Through the end of the year, we'll be keeping you updated in this weekly enewsletter on two main events celebrating our 40th Anniversary: MST in a Day and Jennifer Pharr Davis Hikes the MST. 

If you have friends who love to hike, please forward this enewsletter and encourage them to sign up and get involved.
40th Anniversary Weekly Coverage

No. 10, October 11, 2017

Jennifer Pharr Davis: The need for speed no more

As Jennifer Pharr Davis and her crew - husband Brew, daughter Charley, and son Gus, work their way across the state on the MST, Jen files a weekly blog reflecting the journey. This week: Hiking at age 21 vs. 34.

Two pregnancies, 24 months of nursing, one knee surgery, and six months of physical therapy all separate me from my last hike of over a thousand miles.

Time has passed, seasons have changed, and somewhere amid the transition, I lost my top gear. Most days I don't have a desire or need to hike quickly but there's still a sense of loss when I realize that I'm not as fast as I used to be.

My body also takes longer to recover. I used to stare in bewilderment at the hikers who started their day with stretches and groans. Now, when I wake up, my achilles feel like taut elastic and my quads are as stiff as mud on a cold day. I have to do a sigh-filled sun salutation just to make it to the toilet.

When I have a couple of hours to catch up on e-mail and write a blog, I can't help but notice that Google's banner ads have targeted me as a prime candidate for cellulite treatments and crepey skin solutions. Before my first baby, my hiking legs showcased veins bulging on the back on my protruding calf muscles; after my second pregnancy, the most visible blood vessels are varicose veins. I'm not sure which is more off-putting, the fact that I have I have "mom legs" or the fact that Google knows about it.

Read more on our website, here.

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Follow Jen! Get the latest news from Jen about her journey: 

What's Brewin' off the trail?
While Jennifer Pharr Davis makes her way across the state on the MST, her support crew - hubby Brew, 4-year-old daughter Charley and just-turned-1 son Gus - join her when they can.

And when they aren't hiking with her, they're having their own adventures just off the trail. Exploring stick houses, for instance (Hillsborough). Or visiting waterfalls (Hanging Rock State Park). Or sampling the state's vast selection of craft beers (along the entire trail).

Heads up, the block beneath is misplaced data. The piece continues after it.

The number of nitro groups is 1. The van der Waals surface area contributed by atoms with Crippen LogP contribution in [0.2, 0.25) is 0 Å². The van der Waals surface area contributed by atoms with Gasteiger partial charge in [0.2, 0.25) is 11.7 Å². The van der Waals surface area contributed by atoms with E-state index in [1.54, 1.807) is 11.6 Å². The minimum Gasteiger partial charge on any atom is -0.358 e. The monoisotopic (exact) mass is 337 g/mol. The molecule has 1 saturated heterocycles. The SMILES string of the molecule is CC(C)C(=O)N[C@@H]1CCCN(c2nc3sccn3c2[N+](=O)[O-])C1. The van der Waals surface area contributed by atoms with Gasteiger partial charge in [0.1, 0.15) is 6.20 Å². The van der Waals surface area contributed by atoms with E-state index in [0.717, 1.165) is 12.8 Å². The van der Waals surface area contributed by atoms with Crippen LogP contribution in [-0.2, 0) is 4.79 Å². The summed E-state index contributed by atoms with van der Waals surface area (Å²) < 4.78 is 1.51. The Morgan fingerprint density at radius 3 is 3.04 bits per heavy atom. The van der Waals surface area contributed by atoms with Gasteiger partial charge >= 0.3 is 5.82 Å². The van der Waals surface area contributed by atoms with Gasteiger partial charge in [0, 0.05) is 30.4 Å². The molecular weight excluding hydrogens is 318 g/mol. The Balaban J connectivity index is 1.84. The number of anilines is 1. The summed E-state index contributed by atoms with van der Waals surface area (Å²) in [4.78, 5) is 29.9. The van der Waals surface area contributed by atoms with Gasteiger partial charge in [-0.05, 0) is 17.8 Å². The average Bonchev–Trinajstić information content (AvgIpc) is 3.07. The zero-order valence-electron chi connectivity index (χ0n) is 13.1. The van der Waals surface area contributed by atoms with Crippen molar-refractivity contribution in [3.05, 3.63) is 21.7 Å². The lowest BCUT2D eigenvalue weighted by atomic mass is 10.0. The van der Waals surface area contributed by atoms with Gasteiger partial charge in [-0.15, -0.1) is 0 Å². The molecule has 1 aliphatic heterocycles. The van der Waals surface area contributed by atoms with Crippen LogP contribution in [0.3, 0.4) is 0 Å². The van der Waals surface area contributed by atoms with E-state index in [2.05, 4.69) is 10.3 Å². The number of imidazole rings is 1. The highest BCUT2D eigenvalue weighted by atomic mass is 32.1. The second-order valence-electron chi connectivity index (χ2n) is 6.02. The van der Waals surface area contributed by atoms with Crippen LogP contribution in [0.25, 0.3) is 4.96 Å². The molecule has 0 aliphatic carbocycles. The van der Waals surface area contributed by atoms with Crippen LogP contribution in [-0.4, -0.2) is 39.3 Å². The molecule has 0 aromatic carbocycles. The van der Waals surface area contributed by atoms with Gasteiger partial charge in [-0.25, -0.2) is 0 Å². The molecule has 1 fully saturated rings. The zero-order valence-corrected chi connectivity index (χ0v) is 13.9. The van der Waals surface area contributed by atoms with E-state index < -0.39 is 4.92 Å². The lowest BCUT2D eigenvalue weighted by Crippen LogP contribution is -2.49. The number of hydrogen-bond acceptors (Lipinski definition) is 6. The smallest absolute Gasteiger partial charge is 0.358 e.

Follow Brew & crew's off-trail adventures on his Facebook page, here.
The view from Beacon Heights, Segment 4 (photo by Ben Trotter)
MST in a Day: Relive it in photos

Who would have guessed that the same day we elected to hike the entire MST would be the same day that the weather was perfect across the entire state!

Lucky for all of us, that translates to reliving the day over and over in pictures. Fortunately, our MST in a Day hikers savored the day with cameras in hand. The result: a virtual return to September 9 on our Flickr page.

Take a minute to appreciate the trail over and over again, here.

Gear: Hiking poles

We've long searched for the proper incentive to get people to use hiking poles, to get them over the hurdle of thinking they're only for older hikers. Finally, we think we've got a foolproof reason: Jennifer Pharr Davis uses them.

On her first thru-hike of the Appalachian Trail, as a strong and flexible 21-year-old, Davis left her trusty hiking stick in the back of a shuttle.  "I couldn't go back to the trail without my stick!," she wrote in her 2011 account of her journey, "Becoming Odyssa: Epic Adventures on the Appalachian Trail." " The constant ups and downs with 30 pounds on my back were very hard on my knees, and without a stick they would be unbearable. My hiking stick had become an extension of my hand - I was lost without it."

Read more about the benefits of hiking with poles, here.

Tip: Before you wash those smelly hiking duds ...

You've returned from a great weekend in the mountains - with the dirty, smelly clothes as proof.

Before you blindly toss every smelly item in the wash, give 'em the once over. Check your pockets to make sure, say, your Leatherman isn't still aboard. That map in your back pocket won't fair well in in the hot-water cycle, and the change from that life-saving soda-and-chips you scored at the mom-n-pop grocery on your way out will drive everyone nuts in the spin cycle. Be particularly thorough with those socks; if you had a blister-fest it's unlikely that all the Band-Aids and moleskin withdrew with your feet.

Most of all, search for tissues. Miss even one and you could be looking at a long evening plucking fluffs of white from every article of clothing on the trip.
Check. It just takes a second.

Great Outdoor Provision Co.
Thanks to our sponsors!

There would be no Mountains-to-Sea Trail, no reason to celebrate a 40th anniversary, without the generous support of our many sponsors, including  BlueCross BlueShield of North Carolina, Great Outdoor Provision Co., REI, Duke Energy, Farm to Feet, First Citizens Bank, Mast General Store, Rostan Family Foundation, New Morning Gallery, AntiGravity Gear, Prestage Farms and Wyrick Robbins.